This is our thought experiment on a very small scale but can give us insight into how Firawn or Nimrod operated in this world. The power which they likely craved was given to them by Allah سُبْحَٰنَهُۥ وَتَعَٰلَىٰ, and it had corrupted them. They began to feel like untouchable kings with no authority to prevail over them. In Surah Baqarah, it mentions how the tyrant King Nimrod believed he had absolute sovereignty over his land and people. His word became the law of the land. If he was so inclined to kill a man, he could without recourse.
Alam tara ilal lazee Haaajja Ibraaheema fee Rabbiheee an aataahullaahul mulka iz qaala Ibraaheemu Rabbiyal lazee yuhyee wa yumeetu qaala ana uhyee wa umeetu qaala Ibraaheemu fa innal laaha yaatee bishshamsi minal mashriqi faati bihaa minal maghribi fabuhital lazee kafar; wallaahu laa yahdil qawmaz zaalimeen
"Have you not considered the one who argued with Abraham about his Lord [merely] because Allah had given him kingship? When Abraham said, “My Lord is the one who gives life and causes death,” he said, “I give life and cause death.” Abraham said, “Indeed, Allah brings up the sun from the east, so bring it up from the west.” So the disbeliever was overwhelmed [by astonishment], and Allah does not guide the wrongdoing people." — (Qur'an 2:258)
Prophet Ibrahim (as) then challenges Him to control the sun's setting. The Tafseer of Abul Ala Maududi mentions how Nimrod did not deny the existence of God or believe He was the creator of heaven and earth. So this statement was meant to remind him of a greater authority that rules over whatever dominion he thinks he has.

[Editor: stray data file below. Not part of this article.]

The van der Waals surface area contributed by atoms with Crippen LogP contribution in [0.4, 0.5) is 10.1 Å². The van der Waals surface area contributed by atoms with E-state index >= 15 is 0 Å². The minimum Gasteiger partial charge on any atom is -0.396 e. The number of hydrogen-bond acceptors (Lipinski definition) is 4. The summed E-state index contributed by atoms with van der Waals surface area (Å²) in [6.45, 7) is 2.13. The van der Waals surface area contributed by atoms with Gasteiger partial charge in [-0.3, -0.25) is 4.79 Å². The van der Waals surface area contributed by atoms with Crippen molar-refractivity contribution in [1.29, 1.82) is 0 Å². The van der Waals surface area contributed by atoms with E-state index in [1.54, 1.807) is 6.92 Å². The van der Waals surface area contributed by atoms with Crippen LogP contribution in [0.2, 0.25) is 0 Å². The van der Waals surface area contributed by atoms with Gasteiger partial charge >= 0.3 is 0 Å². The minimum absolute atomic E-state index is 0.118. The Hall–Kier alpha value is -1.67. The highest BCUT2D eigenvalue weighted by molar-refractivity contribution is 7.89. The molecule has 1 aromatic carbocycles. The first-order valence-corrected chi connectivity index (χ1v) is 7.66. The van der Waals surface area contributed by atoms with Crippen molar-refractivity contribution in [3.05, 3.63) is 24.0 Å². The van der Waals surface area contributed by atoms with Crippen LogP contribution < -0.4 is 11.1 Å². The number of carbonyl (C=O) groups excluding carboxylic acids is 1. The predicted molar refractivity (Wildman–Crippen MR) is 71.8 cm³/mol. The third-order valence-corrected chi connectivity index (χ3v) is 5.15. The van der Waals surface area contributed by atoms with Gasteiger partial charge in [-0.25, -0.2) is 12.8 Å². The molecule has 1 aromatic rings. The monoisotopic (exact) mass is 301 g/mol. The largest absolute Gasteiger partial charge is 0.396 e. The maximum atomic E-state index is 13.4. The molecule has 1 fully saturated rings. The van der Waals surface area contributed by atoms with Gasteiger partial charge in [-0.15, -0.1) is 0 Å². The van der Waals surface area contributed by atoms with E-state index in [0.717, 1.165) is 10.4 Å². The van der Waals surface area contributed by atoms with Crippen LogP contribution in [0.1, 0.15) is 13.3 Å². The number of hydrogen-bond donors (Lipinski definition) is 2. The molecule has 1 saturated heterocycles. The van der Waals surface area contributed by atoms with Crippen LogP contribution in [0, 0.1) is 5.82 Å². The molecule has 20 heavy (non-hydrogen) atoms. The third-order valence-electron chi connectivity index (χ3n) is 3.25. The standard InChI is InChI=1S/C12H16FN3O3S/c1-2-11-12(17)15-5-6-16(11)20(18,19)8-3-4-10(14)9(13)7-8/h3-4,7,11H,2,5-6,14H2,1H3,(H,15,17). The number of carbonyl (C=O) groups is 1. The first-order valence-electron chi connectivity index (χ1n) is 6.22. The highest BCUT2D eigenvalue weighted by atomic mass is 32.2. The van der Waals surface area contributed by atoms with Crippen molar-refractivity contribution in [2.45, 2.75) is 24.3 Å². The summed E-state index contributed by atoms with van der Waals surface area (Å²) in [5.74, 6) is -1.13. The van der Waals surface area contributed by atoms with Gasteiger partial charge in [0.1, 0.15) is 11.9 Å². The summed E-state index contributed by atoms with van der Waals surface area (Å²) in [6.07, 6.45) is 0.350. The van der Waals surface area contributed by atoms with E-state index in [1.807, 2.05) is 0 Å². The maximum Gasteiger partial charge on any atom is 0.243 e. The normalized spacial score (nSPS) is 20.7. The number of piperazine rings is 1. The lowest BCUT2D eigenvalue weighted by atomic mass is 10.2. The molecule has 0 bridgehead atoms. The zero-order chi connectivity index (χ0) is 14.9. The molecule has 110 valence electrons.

In comparison, Prophet Sulaiman (as) was a wise and noble king. He was blessed by Allah سُبْحَٰنَهُۥ وَتَعَٰلَىٰ, and we can see the difference in leadership and mindset from this one du'a he made.
Fatabassama daahikam min qawlihaa wa qaala Rabbi awzi’nee an ashkura ni’mata kal lateee an’amta ‘alaiya wa ‘alaa waalidaiya wa an a’mala saalihan tardaahu wa adkhilnee birahmatika fee ‘ibaadikas saaliheen
"So [Solomon] smiled, amused at her speech, and said, 'My Lord, enable me to be grateful for Your favor which You have bestowed upon me and upon my parents and to do righteousness of which You approve. And admit me by Your mercy into [the ranks of] Your righteous servants.'" — (Qur'an 27:19)
He is well aware of what troubles arise from getting what you want. You can become arrogant, ungrateful, and prideful. So in his du'a, he asks Allah سُبْحَٰنَهُۥ وَتَعَٰلَىٰ to "enable me to be grateful for Your favor" and "do righteousness of which You approve." His leadership was rooted in His submission and gratitude to Allah سُبْحَٰنَهُۥ وَتَعَٰلَىٰ. His mission was driven to be of service to His Lord, who He knows is the true king.
Again, we see the central theme around humility. The moment you begin to think you're greater than you are, you've collpased whatever blessings Allah سُبْحَٰنَهُۥ وَتَعَٰلَىٰ has given you. Abu Huraira reported from Allah's Messenger ﷺ as saying: The most wretched person in the sight of Allah on the Day of Resurrection and the worst person and target of His wrath would of the person who is called Malik al-Amlak (the King of Kings) for there is no king but Allah.